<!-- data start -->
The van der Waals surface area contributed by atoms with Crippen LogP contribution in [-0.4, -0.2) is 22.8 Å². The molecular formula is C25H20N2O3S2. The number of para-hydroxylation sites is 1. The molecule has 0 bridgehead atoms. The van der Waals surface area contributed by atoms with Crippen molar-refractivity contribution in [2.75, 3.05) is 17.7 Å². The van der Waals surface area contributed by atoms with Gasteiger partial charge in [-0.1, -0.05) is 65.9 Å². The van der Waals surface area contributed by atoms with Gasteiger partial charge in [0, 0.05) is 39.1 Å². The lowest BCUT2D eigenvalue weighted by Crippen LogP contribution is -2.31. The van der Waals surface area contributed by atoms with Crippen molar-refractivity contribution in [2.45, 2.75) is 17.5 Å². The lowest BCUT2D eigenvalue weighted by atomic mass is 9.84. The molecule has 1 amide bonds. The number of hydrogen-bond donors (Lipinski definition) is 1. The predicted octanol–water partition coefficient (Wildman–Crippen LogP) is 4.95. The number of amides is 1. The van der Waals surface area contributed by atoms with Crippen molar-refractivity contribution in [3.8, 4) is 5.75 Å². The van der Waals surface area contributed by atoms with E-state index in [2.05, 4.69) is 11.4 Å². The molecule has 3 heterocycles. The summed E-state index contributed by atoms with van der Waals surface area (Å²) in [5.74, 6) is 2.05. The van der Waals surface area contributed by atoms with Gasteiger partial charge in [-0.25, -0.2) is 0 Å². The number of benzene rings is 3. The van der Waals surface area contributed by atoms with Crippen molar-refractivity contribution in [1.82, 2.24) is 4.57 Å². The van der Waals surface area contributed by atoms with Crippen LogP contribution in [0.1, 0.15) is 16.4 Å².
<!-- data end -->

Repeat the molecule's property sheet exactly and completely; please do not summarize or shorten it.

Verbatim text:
The van der Waals surface area contributed by atoms with Crippen LogP contribution in [-0.4, -0.2) is 22.8 Å². The molecular formula is C25H20N2O3S2. The number of para-hydroxylation sites is 1. The molecule has 0 bridgehead atoms. The van der Waals surface area contributed by atoms with Crippen molar-refractivity contribution in [2.75, 3.05) is 17.7 Å². The van der Waals surface area contributed by atoms with Gasteiger partial charge in [-0.1, -0.05) is 65.9 Å². The van der Waals surface area contributed by atoms with Gasteiger partial charge in [0, 0.05) is 39.1 Å². The lowest BCUT2D eigenvalue weighted by Crippen LogP contribution is -2.31. The van der Waals surface area contributed by atoms with Crippen molar-refractivity contribution in [2.45, 2.75) is 17.5 Å². The lowest BCUT2D eigenvalue weighted by atomic mass is 9.84. The molecule has 1 amide bonds. The number of hydrogen-bond donors (Lipinski definition) is 1. The predicted octanol–water partition coefficient (Wildman–Crippen LogP) is 4.95. The number of amides is 1. The van der Waals surface area contributed by atoms with Crippen molar-refractivity contribution in [3.8, 4) is 5.75 Å². The van der Waals surface area contributed by atoms with E-state index in [2.05, 4.69) is 11.4 Å². The molecule has 3 heterocycles. The summed E-state index contributed by atoms with van der Waals surface area (Å²) in [5.74, 6) is 2.05. The van der Waals surface area contributed by atoms with Gasteiger partial charge in [-0.25, -0.2) is 0 Å². The number of benzene rings is 3. The van der Waals surface area contributed by atoms with Crippen molar-refractivity contribution in [1.82, 2.24) is 4.57 Å². The van der Waals surface area contributed by atoms with Crippen LogP contribution in [0.1, 0.15) is 16.4 Å².